The road was practically flat for the remaining 20 kilometres and we checked into one of the many nameless hotels in Lipu that surround the bus stop. We still felt surprisingly fresh, and so we took a little walk around the town to buy steamed dumplings, Portuguese egg tarts, and nappy rash cream.
Day 6: Lipu to Yangshuo (45 km)
Once again we woke to the sound of heavy rain, and once again that rain mostly subsided by the time we were set to leave. Breakfast consisted of my current favourite thing: dumplings. These were served with a nice seaweed soup.
The road on our final day was a mix of moderate uphills and downhills, but we barely noticed. One reason could have been because we were now getting used to the cycling. Another reason might have been that the nappy rash cream was working its magic. The third – and probably most likely – reason, was that it was just beautiful. The limestone karst mountains jutted everywhere and we cycled through villages that were set at their bases. Soon, the sun appeared, and just outside of Yangshuo we came upon a cluster of vehicles jostling for good parking spots. Whole families were walking towards a path that led up a hill containing large, floating balloons. People had picnics and cameras.
“You want to see?” asked a man. We had stopped at the entrance to investigate what was going on.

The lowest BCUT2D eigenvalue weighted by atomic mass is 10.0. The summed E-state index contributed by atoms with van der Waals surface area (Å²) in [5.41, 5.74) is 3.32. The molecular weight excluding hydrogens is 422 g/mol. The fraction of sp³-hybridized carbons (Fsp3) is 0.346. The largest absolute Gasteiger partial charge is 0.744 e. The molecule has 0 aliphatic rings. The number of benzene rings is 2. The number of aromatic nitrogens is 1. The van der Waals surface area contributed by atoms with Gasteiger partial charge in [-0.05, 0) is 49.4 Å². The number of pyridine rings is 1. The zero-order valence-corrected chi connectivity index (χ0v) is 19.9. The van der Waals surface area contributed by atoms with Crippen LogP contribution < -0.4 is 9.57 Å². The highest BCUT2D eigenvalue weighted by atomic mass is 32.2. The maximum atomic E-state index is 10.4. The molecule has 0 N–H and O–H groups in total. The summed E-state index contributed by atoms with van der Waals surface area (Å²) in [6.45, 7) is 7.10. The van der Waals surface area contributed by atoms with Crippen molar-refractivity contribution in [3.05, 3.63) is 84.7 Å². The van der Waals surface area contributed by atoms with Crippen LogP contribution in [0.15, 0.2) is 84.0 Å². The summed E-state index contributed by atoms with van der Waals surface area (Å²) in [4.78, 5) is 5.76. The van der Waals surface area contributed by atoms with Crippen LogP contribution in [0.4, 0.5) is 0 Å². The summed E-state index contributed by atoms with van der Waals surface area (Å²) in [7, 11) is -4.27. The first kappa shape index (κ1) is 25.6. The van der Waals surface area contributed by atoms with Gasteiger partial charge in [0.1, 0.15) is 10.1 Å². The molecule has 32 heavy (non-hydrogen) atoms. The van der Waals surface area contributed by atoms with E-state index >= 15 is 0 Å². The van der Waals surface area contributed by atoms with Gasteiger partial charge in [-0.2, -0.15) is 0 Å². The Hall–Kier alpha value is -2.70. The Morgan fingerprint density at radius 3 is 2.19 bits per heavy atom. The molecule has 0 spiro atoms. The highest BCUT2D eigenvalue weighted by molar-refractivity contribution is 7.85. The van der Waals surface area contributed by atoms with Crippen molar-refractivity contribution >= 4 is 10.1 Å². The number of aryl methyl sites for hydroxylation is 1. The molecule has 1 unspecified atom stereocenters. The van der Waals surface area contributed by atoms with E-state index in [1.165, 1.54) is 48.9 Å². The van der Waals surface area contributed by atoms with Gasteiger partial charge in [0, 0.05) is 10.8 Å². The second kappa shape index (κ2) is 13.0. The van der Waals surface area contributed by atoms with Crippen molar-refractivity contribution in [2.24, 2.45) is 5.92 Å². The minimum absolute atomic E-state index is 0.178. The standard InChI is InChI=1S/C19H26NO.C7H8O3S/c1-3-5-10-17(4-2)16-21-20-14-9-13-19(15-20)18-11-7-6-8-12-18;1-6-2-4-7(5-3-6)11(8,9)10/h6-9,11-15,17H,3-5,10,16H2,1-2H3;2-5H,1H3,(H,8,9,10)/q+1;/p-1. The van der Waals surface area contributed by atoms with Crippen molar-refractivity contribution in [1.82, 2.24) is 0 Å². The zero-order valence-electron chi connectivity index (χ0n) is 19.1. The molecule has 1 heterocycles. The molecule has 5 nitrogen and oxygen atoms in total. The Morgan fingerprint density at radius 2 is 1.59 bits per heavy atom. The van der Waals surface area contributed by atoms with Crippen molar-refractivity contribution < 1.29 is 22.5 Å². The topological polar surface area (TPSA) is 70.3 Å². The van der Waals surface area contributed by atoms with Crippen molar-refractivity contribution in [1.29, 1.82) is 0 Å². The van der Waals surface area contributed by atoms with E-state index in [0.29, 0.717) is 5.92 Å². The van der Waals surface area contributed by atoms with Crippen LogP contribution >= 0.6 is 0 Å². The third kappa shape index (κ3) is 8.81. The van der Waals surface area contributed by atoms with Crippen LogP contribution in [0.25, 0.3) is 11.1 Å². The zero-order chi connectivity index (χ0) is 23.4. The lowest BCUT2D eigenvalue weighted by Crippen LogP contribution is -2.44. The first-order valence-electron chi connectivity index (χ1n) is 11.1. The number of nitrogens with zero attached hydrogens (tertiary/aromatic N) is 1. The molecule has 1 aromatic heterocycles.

“What is it?” I asked.
“The bull fight!” he declared, butting his hands together. Sure enough, from a certain angle we could see a small colosseum which everybody was heading to. Displayed at the gate was a statue of two buffaloes with their horns interlocked.
“No, I don’t think so,” I said, and turned to Caroline. She shook her head. Ignorance, we decided in this rare case, was perfectly acceptable.
The approach to Yangshuo, a town which features on China’s 20 yuan note, was stunning. It was as beautiful as everybody had said it would be. It was also our first Chinese tourist trap.
“DO YOU WANT TO SEE INSIDE CAVE?” bellowed a woman as I cycled down the designated bike lane, weaving around hundreds of Chinese tourists on tandem bicycles. I shook my head and smiled, but she’d already moved on to someone else. This whole approach was dotted with caves, rock climbing walls, carts selling steamed tofu and grilled fish, authentic tribal minority experiences, and pony rides. We stopped several times to join the masses in taking photos of some wondrous scene or another, and then we battled our way through the busy streets of the city centre.
Eventually, we found our way out the other side of the bustle and located our hotel; a peaceful little place called Stone Bridge that sits 5 km out of town next to a frog-filled field with an unobstructed view of the surrounding mountains.
And so we had arrived after our first long cycle. We decided to spend three nights in Yangshuo before heading off on another cycling adventure through China. Our bodies would thank us for the break.
Update! Now you can read about our second, even longer cycle from Yangshuo to Macau.